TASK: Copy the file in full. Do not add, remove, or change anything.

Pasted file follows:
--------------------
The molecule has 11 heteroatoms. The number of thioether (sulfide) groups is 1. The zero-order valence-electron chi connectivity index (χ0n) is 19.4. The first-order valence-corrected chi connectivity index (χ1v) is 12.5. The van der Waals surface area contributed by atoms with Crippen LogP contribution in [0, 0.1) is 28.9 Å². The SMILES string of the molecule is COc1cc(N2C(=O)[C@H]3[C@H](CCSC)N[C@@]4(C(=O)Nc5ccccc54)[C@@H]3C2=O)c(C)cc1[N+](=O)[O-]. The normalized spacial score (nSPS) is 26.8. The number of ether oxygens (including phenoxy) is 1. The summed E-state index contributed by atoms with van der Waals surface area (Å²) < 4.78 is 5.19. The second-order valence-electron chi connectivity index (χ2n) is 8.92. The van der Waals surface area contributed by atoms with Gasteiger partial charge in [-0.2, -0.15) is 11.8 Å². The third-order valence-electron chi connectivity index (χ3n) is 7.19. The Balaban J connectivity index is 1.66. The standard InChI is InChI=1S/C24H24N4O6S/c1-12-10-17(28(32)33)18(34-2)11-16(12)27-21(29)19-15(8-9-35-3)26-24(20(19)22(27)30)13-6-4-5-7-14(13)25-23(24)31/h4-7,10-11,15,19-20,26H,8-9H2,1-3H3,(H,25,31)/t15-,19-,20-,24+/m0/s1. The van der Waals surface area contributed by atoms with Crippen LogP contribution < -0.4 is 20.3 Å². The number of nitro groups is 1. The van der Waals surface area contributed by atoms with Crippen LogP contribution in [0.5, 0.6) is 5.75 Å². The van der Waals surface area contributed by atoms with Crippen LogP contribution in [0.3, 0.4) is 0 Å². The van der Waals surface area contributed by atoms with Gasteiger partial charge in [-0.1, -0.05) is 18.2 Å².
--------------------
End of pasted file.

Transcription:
The molecule has 11 heteroatoms. The number of thioether (sulfide) groups is 1. The zero-order valence-electron chi connectivity index (χ0n) is 19.4. The first-order valence-corrected chi connectivity index (χ1v) is 12.5. The van der Waals surface area contributed by atoms with Crippen LogP contribution in [0, 0.1) is 28.9 Å². The SMILES string of the molecule is COc1cc(N2C(=O)[C@H]3[C@H](CCSC)N[C@@]4(C(=O)Nc5ccccc54)[C@@H]3C2=O)c(C)cc1[N+](=O)[O-]. The normalized spacial score (nSPS) is 26.8. The number of ether oxygens (including phenoxy) is 1. The summed E-state index contributed by atoms with van der Waals surface area (Å²) < 4.78 is 5.19. The second-order valence-electron chi connectivity index (χ2n) is 8.92. The van der Waals surface area contributed by atoms with Gasteiger partial charge in [-0.2, -0.15) is 11.8 Å². The third-order valence-electron chi connectivity index (χ3n) is 7.19. The Balaban J connectivity index is 1.66. The standard InChI is InChI=1S/C24H24N4O6S/c1-12-10-17(28(32)33)18(34-2)11-16(12)27-21(29)19-15(8-9-35-3)26-24(20(19)22(27)30)13-6-4-5-7-14(13)25-23(24)31/h4-7,10-11,15,19-20,26H,8-9H2,1-3H3,(H,25,31)/t15-,19-,20-,24+/m0/s1. The van der Waals surface area contributed by atoms with Crippen LogP contribution < -0.4 is 20.3 Å². The number of nitro groups is 1. The van der Waals surface area contributed by atoms with Crippen LogP contribution in [0.5, 0.6) is 5.75 Å². The van der Waals surface area contributed by atoms with Crippen LogP contribution in [0.3, 0.4) is 0 Å². The van der Waals surface area contributed by atoms with Gasteiger partial charge in [-0.1, -0.05) is 18.2 Å².